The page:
Journal of Sports Science and Medicine
Journal of Sports Science and Medicine
ISSN: 1303 - 2968   
Ios-APP Journal of Sports Science and Medicine
Androit-APP Journal of Sports Science and Medicine
from September 2014
©Journal of Sports Science and Medicine (2012) 11, 147 - 155

Research article
Candidate Gene Analysis in Israeli Soldiers With Stress Fractures
Ran Yanovich1, Eitan Friedman2,4, , Roni Milgrom2, Bernice Oberman3, Laurence Freedman3, Daniel S. Moran1,5
Author Information
1 Heller Institute of Medical Research,
2 Susanne Levy Gertner Oncogenetics Unit,
3 Biostatistics Unit Gertner Institute of Epidemiology and Health Policy Research, Sheba Medical Center, Tel-Hashomer, Israel
4 Sackler School of Medicine, Tel Aviv University, Tel Aviv, Israel
5 Ariel University Center of Samaria, Israel.

Eitan Friedman
‚úČ Head, the Susanne Levy Gertner Oncogenetics Unit, The Danek Gertner Institute of Human Genetics, Chaim Sheba Medical Center, Tel-Hashomer, 52621, Israel
Publish Date
Received: 28-10-2011
Accepted: 27-01-2012
Published (online): 01-03-2012
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To investigate the association of polymorphisms within candidate genes which we hypothesized may contribute to stress fracture predisposition, a case-control, cross- sectional study design was employed. Genotyping 268 Single Nucleotide Polymorphisms- SNPs within 17 genes in 385 Israeli young male and female recruits (182 with and 203 without stress fractures). Twenty-five polymorphisms within 9 genes (NR3C1, ANKH, VDR, ROR2, CALCR, IL6, COL1A2, CBG, and LRP4) showed statistically significant differences (p < 0.05) in the distribution between stress fracture cases and non stress fracture controls. Seventeen genetic variants were associated with an increased stress fracture risk, and eight variants with a decreased stress fracture risk. None of the SNP associations remained significant after correcting for multiple comparisons (false discovery rate- FDR). Our findings suggest that genes may be involved in stress fracture pathogenesis. Specifically, the CALCR and the VDR genes are intriguing candidates. The putative involvement of these genes in stress fracture predisposition requires analysis of more cases and controls and sequencing the relevant genomic regions, in order to define the specific gene mutations.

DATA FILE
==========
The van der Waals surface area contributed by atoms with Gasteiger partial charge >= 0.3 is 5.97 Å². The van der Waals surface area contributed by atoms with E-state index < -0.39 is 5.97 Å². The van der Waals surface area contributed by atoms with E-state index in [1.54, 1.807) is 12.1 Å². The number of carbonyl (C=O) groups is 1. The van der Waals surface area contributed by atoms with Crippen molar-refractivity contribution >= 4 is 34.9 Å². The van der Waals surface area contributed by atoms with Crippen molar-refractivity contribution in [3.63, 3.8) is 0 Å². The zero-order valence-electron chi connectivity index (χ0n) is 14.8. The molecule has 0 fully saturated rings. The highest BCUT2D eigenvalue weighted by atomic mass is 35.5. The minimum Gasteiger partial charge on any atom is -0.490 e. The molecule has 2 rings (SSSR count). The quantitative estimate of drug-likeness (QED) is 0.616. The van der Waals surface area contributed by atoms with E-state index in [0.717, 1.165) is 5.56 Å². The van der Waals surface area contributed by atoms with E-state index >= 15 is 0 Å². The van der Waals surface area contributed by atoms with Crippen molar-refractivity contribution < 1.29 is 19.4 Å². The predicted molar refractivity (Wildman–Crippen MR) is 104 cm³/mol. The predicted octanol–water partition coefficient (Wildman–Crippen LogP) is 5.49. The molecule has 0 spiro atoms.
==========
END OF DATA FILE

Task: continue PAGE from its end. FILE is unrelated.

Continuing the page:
Key words: Stress fractures, Bone remodeling, genetic variance, SNPs, inherited predisposition.

           Key Points
  • Understanding the possible contribution of genetic variants to stress fracture pathogenesis.
  • There is a paucity of data on the involvement of polymorphisms in specific genes in active military personnel/athletes which may contribute to stress fractures development.
  • The results from the current study should facilitate a more comprehensive look at the genetic component of stress fractures.
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